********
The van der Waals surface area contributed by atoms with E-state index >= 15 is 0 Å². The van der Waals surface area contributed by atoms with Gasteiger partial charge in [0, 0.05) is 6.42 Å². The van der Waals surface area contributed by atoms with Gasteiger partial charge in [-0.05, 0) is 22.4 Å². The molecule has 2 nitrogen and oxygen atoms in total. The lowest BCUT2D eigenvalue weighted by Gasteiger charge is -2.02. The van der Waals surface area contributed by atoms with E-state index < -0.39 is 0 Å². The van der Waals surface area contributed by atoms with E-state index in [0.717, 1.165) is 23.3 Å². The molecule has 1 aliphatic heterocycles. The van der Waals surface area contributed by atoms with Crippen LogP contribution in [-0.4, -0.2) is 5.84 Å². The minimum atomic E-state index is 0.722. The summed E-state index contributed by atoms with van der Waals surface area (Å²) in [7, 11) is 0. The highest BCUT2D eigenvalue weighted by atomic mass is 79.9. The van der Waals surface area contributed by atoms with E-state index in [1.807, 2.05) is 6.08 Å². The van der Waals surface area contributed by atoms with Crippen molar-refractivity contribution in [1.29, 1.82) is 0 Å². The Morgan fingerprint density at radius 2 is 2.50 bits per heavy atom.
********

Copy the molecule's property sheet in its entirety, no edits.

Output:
The van der Waals surface area contributed by atoms with E-state index >= 15 is 0 Å². The van der Waals surface area contributed by atoms with Gasteiger partial charge in [0, 0.05) is 6.42 Å². The van der Waals surface area contributed by atoms with Gasteiger partial charge in [-0.05, 0) is 22.4 Å². The molecule has 2 nitrogen and oxygen atoms in total. The lowest BCUT2D eigenvalue weighted by Gasteiger charge is -2.02. The van der Waals surface area contributed by atoms with E-state index < -0.39 is 0 Å². The van der Waals surface area contributed by atoms with E-state index in [0.717, 1.165) is 23.3 Å². The molecule has 1 aliphatic heterocycles. The van der Waals surface area contributed by atoms with Crippen LogP contribution in [-0.4, -0.2) is 5.84 Å². The minimum atomic E-state index is 0.722. The summed E-state index contributed by atoms with van der Waals surface area (Å²) in [7, 11) is 0. The highest BCUT2D eigenvalue weighted by atomic mass is 79.9. The van der Waals surface area contributed by atoms with E-state index in [1.807, 2.05) is 6.08 Å². The van der Waals surface area contributed by atoms with Crippen molar-refractivity contribution in [1.29, 1.82) is 0 Å². The Morgan fingerprint density at radius 2 is 2.50 bits per heavy atom.